Black people said, no, you are not coming in to cover us because you are an extension of the establishment which oppresses us. Now, that was a very astute observation, and it was made by the average person, but it got a tremendous response, not only from the government, the federal government, but also from the newspaper industry itself. It said, the newspaper industry said we cannot cover these kind of events unless we have black people or black reporters, so those rebellious black people served to open the door of opportunity in news rooms in an industry that is one of the most discriminatory in America.

So it goes back to what Frederick Douglass said, and that is, in order to bring about change, you have to agitate, agitate, agitate, you have to protest injustices, but at the same time, you do have to have the intellect as well as a game plan to achieve the goals that you set out to achieve.

CARRINGTON: Now, when you started this, how many people did you have in your first group, and what happened to them?

BOONE: Yeah. Well, that's very interesting. The the Frederick Douglass program was sponsored by both the Afro -- Richmond Afro-American newspaper as well as the human -- the Virginia Human Rights Council -- Human Relations Council, and it was in response to the findings of the Kerner Commission Report. So there's a gentleman who headed the Human Relations Council by the name of Frank Adams.

So Frank and I teamed up together and wrote a proposal to the Ford Foundation using the Kerner Commission Report findings on the media and how the media had contributed to these human explosions so the proposal went to the Ford Foundation, and it so happened, and this was a stroke of luck that Leslie Granger who was the Executive Director of the National Urban League had visited my home, and he was going to a meeting in Kappa Hosig, and that's where a lot of meetings were held in connection with discussions or retreats to deal with issues related to the black community.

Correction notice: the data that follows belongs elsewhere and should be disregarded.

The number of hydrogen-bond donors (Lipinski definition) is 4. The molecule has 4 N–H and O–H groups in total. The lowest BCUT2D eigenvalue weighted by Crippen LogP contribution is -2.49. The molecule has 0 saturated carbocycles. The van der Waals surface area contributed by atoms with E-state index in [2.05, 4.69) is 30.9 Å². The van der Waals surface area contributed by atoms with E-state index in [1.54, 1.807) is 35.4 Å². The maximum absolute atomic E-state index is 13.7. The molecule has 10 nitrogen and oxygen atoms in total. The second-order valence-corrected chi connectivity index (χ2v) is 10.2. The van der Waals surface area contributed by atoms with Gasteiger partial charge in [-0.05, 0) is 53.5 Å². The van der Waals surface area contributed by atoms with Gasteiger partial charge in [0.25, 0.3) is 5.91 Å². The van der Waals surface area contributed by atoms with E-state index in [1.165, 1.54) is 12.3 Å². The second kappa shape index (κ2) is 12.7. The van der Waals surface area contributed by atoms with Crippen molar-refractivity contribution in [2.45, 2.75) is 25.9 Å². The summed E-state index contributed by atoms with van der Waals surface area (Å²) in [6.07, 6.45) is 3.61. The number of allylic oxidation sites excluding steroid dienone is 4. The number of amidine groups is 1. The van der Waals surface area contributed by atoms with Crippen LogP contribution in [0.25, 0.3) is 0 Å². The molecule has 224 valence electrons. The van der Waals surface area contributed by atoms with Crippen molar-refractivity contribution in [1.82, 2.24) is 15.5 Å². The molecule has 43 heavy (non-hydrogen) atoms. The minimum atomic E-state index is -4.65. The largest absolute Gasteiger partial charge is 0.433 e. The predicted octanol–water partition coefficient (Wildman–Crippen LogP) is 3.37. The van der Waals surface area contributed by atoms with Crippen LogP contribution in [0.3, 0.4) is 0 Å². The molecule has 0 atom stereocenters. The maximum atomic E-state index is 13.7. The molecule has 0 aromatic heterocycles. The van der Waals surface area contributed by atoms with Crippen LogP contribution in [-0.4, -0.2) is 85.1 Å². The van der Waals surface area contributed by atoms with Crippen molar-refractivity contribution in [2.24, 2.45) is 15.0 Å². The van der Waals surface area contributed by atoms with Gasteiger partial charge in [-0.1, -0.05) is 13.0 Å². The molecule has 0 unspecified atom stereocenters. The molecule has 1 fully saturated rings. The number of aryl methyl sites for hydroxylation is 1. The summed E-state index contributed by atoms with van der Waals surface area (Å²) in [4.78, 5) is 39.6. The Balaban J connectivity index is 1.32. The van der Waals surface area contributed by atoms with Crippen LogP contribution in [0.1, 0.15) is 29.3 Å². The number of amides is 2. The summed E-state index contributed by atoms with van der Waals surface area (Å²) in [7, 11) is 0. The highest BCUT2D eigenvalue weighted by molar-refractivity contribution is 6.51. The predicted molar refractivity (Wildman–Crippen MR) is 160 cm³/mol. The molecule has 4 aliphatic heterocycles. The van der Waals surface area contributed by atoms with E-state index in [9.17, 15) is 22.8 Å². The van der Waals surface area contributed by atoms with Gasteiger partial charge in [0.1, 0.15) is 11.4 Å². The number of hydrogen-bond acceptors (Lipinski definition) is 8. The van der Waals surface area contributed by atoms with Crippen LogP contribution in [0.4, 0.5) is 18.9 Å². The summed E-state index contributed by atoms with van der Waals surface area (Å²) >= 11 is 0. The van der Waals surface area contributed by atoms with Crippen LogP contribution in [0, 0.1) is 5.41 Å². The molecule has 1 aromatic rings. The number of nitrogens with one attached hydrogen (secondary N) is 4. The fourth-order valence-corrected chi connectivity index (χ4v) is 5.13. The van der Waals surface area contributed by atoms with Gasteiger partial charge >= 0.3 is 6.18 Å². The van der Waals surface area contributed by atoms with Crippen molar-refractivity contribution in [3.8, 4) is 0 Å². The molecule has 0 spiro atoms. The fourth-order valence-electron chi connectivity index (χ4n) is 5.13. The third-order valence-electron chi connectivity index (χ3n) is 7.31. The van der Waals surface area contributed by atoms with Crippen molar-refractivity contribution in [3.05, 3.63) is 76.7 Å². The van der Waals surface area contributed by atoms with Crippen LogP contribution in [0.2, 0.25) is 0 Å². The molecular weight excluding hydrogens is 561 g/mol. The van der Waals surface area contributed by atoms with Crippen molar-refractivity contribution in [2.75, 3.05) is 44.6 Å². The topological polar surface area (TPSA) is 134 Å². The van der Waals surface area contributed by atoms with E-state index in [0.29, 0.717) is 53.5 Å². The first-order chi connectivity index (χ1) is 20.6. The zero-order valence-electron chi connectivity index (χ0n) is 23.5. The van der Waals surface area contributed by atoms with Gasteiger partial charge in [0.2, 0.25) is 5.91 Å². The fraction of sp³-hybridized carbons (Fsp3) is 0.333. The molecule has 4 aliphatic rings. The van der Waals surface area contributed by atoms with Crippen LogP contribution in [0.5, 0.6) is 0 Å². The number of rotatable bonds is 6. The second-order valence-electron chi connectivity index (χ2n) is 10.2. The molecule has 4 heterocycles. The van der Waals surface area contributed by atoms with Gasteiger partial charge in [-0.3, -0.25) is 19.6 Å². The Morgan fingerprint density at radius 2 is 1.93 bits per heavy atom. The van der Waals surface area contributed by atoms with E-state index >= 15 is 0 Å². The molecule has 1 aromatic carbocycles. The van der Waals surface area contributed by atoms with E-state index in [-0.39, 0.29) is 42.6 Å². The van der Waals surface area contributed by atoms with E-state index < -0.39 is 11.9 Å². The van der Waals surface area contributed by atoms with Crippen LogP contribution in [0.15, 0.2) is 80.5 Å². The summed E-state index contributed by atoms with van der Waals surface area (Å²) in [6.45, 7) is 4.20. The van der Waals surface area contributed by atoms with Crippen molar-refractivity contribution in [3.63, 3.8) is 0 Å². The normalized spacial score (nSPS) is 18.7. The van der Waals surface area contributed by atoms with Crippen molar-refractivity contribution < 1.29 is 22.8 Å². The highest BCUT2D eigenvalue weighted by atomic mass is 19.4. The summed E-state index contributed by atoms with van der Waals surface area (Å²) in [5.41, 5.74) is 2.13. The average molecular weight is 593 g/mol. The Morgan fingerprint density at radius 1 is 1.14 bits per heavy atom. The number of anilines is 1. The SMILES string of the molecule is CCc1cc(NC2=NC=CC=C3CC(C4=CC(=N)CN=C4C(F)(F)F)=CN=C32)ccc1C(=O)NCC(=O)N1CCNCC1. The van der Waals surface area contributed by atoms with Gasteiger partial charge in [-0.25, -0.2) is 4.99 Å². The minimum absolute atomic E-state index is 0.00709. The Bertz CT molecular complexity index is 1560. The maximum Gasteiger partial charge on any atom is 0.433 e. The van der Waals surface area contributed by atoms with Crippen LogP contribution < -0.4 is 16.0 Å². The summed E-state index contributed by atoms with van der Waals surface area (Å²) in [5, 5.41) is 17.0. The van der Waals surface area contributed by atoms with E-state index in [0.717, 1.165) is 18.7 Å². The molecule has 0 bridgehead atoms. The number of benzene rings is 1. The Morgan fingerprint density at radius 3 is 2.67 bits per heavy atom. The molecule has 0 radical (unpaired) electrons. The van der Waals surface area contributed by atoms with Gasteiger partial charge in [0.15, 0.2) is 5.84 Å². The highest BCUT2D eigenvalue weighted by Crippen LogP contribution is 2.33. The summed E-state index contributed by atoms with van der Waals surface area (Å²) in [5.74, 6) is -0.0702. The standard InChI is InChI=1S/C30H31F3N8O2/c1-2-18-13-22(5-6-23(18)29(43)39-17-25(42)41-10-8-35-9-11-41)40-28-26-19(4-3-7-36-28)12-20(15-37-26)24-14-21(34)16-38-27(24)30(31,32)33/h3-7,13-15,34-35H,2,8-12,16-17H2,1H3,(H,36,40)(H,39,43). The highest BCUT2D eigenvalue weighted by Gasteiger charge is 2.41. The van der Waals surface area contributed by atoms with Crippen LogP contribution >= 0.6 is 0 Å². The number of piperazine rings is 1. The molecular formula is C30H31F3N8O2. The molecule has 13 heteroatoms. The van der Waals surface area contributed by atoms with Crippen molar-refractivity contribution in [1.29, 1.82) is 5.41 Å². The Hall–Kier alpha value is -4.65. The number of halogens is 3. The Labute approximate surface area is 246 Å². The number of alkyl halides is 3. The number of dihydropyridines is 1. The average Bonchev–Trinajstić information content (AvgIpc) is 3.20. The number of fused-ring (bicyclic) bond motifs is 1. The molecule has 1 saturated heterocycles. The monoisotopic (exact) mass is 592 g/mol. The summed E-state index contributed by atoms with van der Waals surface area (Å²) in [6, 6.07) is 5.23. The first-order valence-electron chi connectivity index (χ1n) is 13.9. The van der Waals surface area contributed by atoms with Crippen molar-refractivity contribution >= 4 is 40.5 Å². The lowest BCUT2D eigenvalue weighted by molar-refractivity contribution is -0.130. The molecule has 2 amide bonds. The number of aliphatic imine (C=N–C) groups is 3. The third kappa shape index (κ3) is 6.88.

At any rate, Lester Granger asked me, what are you doing these days that are exciting? And I said, well, we have a proposal before the Ford Foundation which would open opportunities to the young black people.

And he said, well, who did you send it to? And as I recall, it was a Mr. Goodman at the Ford Foundation in New York. And so Lester Granger told me, why don't you just make preparations for that? I'm going to see Mr. Goodman on a Mediterranean trip next week, and so we'll discuss that and I am pretty certain that he will give it an okay.

Well, as you, during that period Lester Granger was very influential in the corporate community, and so after the -- I guess a day or two after the cruise ended and Mr. Goodman was back in New York he called me and said, make preparations for the launching of the Frederick Douglass program. So that's how it happened.

As to the enrollees, we had people from Texas and Canada and across the United States. A good representation. I think we had about 18 or 20 people, young people. One person, believe it or not, had been in prison, and he was released with the understanding that he would join our program. Then we had -- another young man who joined the program who ended up being the senior editor for Time magazine, Jack White. And then we had another person who became involved in the black press.

And so all of them turned out being rather successful, largely because it was a rigorous program, and they were exposed to the top news people in the country. Bill Worthy was one of the lecturers and who was a part of the program who flew down from Boston at that time. Bill Raspberry from the Washington Post was invited to participate in the program from an instructional standpoint. And then of course we had the talented people from both -- from all of the papers in the Afro-American chain, which during that time consisted of 13 separate editions.

CARRINGTON: You had a gentleman named Howard Carwile working for you.

BOONE: That's correct.

CARRINGTON: What kind of newspaper man was he and what was his story from newspapers to politics?

BOONE: Well, Howard had always been involved in the political arena. He was very vocal. He was very -- extremely passionate, and at one time in his career, the early part of his career he was always opposing the Byrd Machine. He was always opposing conservative -- extreme -- well, segregationist candidates, so that gave him broad appeal in the black community because here was a white man who challenged the Byrd Machine in the same way that black people did, so he was viewed as something of an ally. At the same time Howard, I think, enhanced his law practice in the black community by taking those positions. But I sincerely believe that in the early part of his life he was committed to democratic principles, he was committed to racial justice.